Despite these caveats, Hyman’s book is a valuable addition to the lay literature on nutrition. His book is of special value for anyone who wants to move toward plant-based eating, but still wants to eat meat. In fact, it’s valuable for anyone who, for any reason whatever, wants to combine meat-eating with plant-based eating in a responsible way.
Strength in Stillness
Strength in Stillness: The Power of Transcendental Meditation is a new book by Bob Roth, published last month by Simon and Schuster. Roth is the CEO of the David Lynch Foundation and directs the Center for Leadership Performance. He has taught Transcendental Meditation to thousands of people over the past 45 years. Once a skeptic, Roth trained under Maharishi Mahesh Yogi, a leading scientist of consciousness and meditation, and is one of the most sought after meditation teachers in the world today.
Roth says that we’re living in an era of unprecedented stress. We are slammed with it 24/7 by a “plugged-in world that never, ever stops.” Living in this atmosphere of stress causes significant health problems, mentally, emotionally, and physically. Immune systems are affected, blood pressure goes up along with the risk of cardiovascular disease, and lives are impaired with a wide range of disorders. Toxic stress is killing us.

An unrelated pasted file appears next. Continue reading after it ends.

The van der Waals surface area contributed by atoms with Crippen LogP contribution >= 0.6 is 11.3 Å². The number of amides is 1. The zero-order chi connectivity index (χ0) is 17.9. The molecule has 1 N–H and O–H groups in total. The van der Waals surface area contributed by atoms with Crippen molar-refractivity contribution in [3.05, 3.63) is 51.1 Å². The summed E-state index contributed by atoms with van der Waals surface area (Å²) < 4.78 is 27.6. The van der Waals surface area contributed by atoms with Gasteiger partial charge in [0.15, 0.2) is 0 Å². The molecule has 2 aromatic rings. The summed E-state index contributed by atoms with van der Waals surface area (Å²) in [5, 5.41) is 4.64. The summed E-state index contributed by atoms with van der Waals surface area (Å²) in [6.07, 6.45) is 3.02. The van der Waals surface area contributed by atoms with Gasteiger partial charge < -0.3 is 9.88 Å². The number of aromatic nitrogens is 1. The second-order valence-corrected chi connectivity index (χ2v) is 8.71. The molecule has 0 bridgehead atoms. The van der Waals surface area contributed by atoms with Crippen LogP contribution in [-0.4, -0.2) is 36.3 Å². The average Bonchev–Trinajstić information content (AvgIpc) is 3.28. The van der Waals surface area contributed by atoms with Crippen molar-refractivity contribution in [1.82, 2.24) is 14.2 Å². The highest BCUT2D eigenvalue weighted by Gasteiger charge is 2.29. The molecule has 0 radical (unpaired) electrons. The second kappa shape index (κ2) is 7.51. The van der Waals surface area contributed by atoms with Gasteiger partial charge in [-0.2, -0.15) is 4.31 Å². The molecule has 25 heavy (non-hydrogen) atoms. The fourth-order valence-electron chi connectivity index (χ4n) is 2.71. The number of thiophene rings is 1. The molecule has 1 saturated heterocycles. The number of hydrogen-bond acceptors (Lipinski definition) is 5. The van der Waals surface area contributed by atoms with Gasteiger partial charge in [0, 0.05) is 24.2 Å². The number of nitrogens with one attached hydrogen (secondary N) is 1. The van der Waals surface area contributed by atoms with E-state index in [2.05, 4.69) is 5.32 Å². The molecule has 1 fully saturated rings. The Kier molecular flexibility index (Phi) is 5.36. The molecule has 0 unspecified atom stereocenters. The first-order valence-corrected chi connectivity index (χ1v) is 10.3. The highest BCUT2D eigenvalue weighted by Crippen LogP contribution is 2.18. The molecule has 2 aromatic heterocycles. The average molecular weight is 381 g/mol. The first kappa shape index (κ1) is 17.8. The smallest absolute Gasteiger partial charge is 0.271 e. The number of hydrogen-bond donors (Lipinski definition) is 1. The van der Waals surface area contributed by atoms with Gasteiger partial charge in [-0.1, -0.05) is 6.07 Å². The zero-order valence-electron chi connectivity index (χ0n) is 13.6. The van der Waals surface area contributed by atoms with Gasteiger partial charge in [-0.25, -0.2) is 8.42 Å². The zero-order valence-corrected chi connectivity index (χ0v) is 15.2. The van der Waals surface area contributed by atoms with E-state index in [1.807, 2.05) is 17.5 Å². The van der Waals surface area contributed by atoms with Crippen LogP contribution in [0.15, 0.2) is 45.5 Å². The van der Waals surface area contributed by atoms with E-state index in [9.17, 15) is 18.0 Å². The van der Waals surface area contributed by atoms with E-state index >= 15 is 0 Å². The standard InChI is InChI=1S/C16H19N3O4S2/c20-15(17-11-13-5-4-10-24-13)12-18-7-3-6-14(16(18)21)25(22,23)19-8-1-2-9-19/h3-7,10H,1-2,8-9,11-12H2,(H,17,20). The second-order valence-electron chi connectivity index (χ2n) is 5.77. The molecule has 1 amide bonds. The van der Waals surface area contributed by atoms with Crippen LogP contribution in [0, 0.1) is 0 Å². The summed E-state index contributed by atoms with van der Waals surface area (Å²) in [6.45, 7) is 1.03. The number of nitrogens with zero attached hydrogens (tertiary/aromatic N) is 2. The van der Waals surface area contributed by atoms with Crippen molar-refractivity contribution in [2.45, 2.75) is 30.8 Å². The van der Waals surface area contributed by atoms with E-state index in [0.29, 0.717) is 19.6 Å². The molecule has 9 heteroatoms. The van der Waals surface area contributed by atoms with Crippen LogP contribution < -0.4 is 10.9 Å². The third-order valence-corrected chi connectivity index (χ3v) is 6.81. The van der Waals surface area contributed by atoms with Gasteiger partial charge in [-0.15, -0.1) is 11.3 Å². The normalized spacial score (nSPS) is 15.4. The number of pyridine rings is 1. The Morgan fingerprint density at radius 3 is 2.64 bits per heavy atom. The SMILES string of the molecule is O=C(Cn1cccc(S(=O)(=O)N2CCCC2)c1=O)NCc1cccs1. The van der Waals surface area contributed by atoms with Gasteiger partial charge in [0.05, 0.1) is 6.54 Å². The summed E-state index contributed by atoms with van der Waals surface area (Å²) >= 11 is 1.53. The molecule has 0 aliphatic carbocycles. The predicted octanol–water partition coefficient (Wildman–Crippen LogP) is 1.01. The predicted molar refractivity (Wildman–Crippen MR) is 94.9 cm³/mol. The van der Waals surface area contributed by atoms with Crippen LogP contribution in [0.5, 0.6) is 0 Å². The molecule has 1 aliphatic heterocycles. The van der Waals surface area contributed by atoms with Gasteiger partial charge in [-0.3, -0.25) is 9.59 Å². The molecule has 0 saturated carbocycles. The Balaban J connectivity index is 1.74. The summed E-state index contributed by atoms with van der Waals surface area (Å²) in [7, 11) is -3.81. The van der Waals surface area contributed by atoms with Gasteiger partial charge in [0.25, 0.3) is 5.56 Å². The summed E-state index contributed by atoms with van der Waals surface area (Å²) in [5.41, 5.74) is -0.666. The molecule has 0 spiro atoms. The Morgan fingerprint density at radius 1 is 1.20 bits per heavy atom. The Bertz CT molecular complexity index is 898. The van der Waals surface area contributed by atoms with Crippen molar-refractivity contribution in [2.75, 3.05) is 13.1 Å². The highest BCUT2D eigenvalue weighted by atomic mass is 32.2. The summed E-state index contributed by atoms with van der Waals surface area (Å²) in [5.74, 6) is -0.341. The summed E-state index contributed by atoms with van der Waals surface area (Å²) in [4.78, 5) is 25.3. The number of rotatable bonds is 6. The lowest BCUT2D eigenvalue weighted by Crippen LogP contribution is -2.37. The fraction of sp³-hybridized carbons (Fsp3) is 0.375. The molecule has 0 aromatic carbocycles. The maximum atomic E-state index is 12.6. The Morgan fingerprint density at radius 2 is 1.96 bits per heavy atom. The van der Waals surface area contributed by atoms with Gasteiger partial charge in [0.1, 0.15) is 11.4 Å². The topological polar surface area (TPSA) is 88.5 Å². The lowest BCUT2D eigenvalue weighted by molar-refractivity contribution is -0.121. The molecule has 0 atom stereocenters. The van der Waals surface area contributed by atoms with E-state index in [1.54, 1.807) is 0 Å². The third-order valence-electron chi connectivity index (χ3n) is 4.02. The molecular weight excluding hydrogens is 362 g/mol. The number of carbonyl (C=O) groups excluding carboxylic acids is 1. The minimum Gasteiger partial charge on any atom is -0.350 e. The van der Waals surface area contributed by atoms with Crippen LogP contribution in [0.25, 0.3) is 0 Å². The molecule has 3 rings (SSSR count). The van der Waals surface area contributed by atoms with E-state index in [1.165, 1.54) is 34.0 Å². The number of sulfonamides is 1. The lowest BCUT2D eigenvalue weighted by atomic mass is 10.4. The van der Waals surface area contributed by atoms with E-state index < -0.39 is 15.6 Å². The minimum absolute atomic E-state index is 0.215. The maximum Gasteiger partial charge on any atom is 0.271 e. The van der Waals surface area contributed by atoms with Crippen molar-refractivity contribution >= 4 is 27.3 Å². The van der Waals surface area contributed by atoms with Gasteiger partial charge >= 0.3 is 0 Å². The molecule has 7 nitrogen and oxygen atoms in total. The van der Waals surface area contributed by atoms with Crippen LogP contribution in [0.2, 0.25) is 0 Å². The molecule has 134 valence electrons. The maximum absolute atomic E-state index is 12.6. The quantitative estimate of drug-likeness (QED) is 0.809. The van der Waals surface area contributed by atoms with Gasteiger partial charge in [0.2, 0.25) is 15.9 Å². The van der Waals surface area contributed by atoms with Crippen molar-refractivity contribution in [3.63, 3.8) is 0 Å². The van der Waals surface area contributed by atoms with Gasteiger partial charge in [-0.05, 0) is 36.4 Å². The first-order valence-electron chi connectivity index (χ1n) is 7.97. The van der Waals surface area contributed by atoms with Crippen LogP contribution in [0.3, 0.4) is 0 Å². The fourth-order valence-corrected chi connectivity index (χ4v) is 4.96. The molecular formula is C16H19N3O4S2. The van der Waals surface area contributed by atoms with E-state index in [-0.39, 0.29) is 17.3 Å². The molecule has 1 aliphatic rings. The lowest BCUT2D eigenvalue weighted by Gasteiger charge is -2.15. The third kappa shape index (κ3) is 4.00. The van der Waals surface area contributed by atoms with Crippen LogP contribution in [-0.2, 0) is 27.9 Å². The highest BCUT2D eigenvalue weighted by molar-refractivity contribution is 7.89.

There is no magic bullet to resolve this epidemic. There are drugs to combat it, but not one truly prevents or cures stress. More and more people are turning to meditation for help. A multitude of scientific studies validate the benefits of meditation. We know today beyond the shadow of a doubt that meditation brings about changes in the brain that are truly beneficial.
Roth defines three basic kinds of meditation. He’s found value in all of them, but has found Transcendental Meditation to be the most beneficial. TM opens the door to an unbounded field of “restful alertness” that transcends all thoughts and feelings. It is here that you find rest and peace with your deep inner self. It is always there, potentially available to you, but too often lost or obscured by the constant noise and distractions of the day.
Roth’s book explains the TM technique and what you can expect as you learn to practice it. He shares stories of people from all walks of life who have seen TM change their lives for the better, and he shares the story of his own journey in TM. His stories illustrate the benefits of meditation for a wide range of people. There is strength in stillness.
Medical School Reunion
My medical school class had its 55th class reunion last May. It was the first class reunion I’ve been able to attend, and I saw classmates that I hadn’t seen since our graduation. It was great to get re-acquainted with them.
Much to my surprise, the Office of Alumni Relations contacted me a few months after our class reunion. The Director wanted to schedule an interview with me. The end result is a nice story that’s in the alumni newsletter this month.